It’s not surprising, therefore, that many media outlets found in the document a rupture with the previous magisterium, not just in tone, but in substance. There was no indication at all that the Church still deemed any such conduct sinful.
The whole discussion gave the impression that the "sexual revolution" was triumphing over Revelation and that many of the Church’s teachings with regard to marriage and sexuality had a 2014 expiration date.
The vigorous debate that ensued afterward inside and outside the synod also came at a serious cost: If bishops and cardinals cannot agree on Church teaching and practice with regard to today’s hot-button issues, how, it was asked, can the faithful be expected to know the truth about things and live it with confidence?
The chaotic synod was not an effective expression of the missionary metamorphosis of the Church that Pope Francis has been summoning since the beginning of his papacy.
Pope Francis has called us to focus on the kerygma rather the “secondary aspects of our faith,” lest the Church’s message seem identified with those subordinate teaches that “do not in and of themselves convey the heart of Christ’s message” (Evangelii Gaudium, 34). Yet the interim report stressed not the kergymatic message that Jesus loves, gave his life to save us and is now living at our side every day to enlighten, strengthen and free us (Evangelii Gaudium 164) — especially through accompanying us in sacramental marriages — but precisely those secondary issues about which Pope Francis has said we shouldn’t seem obsessed.
The Holy Father has said the Church’s evangelizing mission needs to imitate Jesus’ methodology in Emmaus, as he entered into the disciples’ conversation walking away from Jerusalem into the darkness. Jesus responded to them with the light of the faith, with the law and the prophets, with a heart on fire that could warm their hearts and lead them, eventually, to run back to Jerusalem and the faith it symbolizes.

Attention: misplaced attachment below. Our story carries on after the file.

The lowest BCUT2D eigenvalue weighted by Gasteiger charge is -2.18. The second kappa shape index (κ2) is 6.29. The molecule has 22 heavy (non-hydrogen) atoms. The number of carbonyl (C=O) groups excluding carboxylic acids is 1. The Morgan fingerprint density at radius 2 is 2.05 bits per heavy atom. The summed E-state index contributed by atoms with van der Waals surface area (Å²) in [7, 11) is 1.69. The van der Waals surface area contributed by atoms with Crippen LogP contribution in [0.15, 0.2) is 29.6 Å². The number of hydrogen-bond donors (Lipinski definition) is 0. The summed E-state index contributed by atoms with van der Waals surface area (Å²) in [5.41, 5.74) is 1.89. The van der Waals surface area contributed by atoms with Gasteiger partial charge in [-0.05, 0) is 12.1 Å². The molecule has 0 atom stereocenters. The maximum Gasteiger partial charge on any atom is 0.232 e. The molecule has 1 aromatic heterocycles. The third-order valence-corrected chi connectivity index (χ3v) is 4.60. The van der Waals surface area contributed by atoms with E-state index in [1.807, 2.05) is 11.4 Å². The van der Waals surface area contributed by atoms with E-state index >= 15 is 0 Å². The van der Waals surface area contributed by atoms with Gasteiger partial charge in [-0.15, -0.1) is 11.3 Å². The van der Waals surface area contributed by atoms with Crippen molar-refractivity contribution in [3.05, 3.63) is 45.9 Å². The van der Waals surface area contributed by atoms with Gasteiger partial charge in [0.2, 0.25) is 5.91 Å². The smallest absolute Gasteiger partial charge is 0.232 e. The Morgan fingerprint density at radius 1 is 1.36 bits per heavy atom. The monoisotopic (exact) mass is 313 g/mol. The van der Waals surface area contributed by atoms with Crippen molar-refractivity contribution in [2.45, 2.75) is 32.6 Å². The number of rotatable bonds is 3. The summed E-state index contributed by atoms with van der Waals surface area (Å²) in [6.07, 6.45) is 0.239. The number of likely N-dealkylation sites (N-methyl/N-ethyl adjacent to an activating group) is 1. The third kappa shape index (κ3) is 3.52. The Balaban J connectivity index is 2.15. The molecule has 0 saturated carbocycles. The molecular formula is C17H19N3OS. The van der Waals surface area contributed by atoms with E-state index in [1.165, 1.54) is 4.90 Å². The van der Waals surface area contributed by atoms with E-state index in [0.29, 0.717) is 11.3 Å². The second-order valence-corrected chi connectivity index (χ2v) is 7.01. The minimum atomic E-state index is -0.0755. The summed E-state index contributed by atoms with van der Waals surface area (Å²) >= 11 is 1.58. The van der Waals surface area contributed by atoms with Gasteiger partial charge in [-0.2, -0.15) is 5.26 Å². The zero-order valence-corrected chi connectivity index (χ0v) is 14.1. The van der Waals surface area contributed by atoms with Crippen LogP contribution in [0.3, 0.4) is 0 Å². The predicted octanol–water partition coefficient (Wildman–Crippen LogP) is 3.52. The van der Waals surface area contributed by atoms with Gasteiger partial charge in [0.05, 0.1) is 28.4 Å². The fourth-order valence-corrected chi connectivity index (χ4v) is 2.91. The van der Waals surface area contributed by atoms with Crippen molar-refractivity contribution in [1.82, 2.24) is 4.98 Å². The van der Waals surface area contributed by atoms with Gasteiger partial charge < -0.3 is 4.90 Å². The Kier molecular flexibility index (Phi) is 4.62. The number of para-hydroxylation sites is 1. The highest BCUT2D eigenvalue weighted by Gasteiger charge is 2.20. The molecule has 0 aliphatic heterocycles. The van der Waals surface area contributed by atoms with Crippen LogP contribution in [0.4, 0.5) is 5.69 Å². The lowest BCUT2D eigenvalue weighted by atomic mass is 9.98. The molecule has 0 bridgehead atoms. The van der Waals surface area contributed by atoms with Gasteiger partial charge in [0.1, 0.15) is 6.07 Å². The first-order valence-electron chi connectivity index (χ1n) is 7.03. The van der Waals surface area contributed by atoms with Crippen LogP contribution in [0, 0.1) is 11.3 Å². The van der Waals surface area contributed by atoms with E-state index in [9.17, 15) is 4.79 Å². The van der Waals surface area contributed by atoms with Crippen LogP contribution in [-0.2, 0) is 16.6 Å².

The document entered into modern conversations, but without much of the light of Scripture or of the Holy Spirit guiding the Church through centuries — and without the merciful warmth Jesus himself showed in not condemning the adulterous woman but also calling her to go and sin no more (John 8:11).
Pope Francis has called the Church a field hospital in battle and has summoned us to go heal wounds. Many of the deepest wounds in families, marriages and individuals today, however, have come from living according to the lies of the sexual revolution. The document, however, didn’t address directly the spiritual carcinogens that are causing so many of the wounds. How can patients with wounds get better without addressing the cause of their lesions?
Finally, Pope Francis has called us to take risks, to be willing to make a mess and get a little dirty in bringing the Gospel to the crossroads and peripheries. But that work implies also taking the bold pastoral risk of challenging people to make the return journey, accompanying them from disorder to order, from darkness to light, from wounds to health, from sin to sanctity and from the streets to the banquet of the kingdom.
That mystagogical exodus or synod — Greek for “walking together” — on which the Church is summoning the people and families of the world will happen more effectively not in an atmosphere of chaos and confusion like the last two weeks, but in Mosaic and Christlike clarity.
As the synod moves on to its next phase, let’s pray that our shepherds will lead us with a clearer trumpet (1 Corinthians 14:8) to counter the offenses of the sexual revolution with the full splendor of the gospel of the family.
Father Roger Landry is pastor of St. Bernadette Parish in Fall River, Massachusetts,
and is national chaplain of Catholic Voices USA.